Swingly Enters Search Engine Mix

Richardson company develops Google competition

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    NEWSLETTERS

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    Google Inc. prides itself on setting trends, but it appears to be copying some of its smaller rivals with the latest refinements to the way it displays Internet search results.

    The true measure of a search engine’s acceptance happens when its name becomes a verb. Google, anyone?

    Didn’t happen so much with Metacrawler, but certainly Google now stands as the standard for verbatization.

    Developers at a Richardson company called Language Computer Corp., a government contactor of work we’re better off not knowing about, evidently, this week came out with a new search engine they called “Swingly,” which is going to be hard to verbacize … yesterday, I Swinglied … hmmm.

    Its point of difference from Google is that Swingly uses semantics indexing — OK — to answer questions whereas Google uses, sorry, Googling uses keywords.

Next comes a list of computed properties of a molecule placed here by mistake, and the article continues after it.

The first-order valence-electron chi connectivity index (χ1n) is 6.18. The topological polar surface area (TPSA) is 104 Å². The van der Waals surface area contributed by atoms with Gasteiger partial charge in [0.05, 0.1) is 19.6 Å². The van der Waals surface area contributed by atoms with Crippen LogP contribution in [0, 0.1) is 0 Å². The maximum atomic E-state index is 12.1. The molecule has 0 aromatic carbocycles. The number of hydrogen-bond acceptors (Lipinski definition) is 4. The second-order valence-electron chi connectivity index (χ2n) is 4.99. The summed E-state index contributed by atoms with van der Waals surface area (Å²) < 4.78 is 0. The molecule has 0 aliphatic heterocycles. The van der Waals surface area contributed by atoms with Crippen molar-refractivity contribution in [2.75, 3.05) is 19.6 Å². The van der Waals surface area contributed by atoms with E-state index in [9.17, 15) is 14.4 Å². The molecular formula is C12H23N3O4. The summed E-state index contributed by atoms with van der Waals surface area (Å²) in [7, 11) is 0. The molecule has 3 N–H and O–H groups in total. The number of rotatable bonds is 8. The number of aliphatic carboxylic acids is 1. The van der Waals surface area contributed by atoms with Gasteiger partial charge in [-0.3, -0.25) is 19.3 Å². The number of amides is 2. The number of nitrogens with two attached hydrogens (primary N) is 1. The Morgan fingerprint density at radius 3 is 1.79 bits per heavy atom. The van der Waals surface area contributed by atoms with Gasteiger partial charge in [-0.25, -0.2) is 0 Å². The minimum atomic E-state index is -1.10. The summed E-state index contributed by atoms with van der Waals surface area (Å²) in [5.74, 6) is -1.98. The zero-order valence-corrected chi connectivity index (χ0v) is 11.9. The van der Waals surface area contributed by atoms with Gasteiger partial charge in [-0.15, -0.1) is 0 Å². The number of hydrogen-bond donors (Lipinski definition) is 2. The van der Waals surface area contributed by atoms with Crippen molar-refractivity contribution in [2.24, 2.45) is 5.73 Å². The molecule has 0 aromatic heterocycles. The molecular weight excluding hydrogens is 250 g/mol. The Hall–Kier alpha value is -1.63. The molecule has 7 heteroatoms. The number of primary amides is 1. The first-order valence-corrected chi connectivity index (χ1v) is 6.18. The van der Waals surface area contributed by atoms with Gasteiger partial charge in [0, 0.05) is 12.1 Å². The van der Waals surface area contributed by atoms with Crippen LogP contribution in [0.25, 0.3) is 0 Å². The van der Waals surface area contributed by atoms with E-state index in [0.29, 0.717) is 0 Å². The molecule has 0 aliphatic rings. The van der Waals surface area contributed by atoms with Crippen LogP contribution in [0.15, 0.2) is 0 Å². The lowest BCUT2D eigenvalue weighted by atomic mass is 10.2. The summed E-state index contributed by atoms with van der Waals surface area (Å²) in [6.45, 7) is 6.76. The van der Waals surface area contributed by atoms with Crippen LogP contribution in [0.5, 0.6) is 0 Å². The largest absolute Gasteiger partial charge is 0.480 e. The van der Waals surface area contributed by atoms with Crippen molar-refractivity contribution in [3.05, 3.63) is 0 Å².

In the example given in this article, finding the name of the first Texas Rangers manger requires a phrase such as “Texas Rangers first manager” to Google. With Swingly, a user just asks, “Who was the first manager of the Texas Rangers?”

    Presto, the answer comes up Mickey Vernon, according to the article, and huh? No, it was Ted Williams, wasn't it?

    Vernon was the first manager of the expansion team Washington Senators before they moved here and became the Rangers.
    Still need a little work, perhaps, before achieving verbatization.

    Bruce Felps owns and operates East Dallas Times, an online community news outlet serving the White Rock Lake area. He’s perfectly fine with the Google.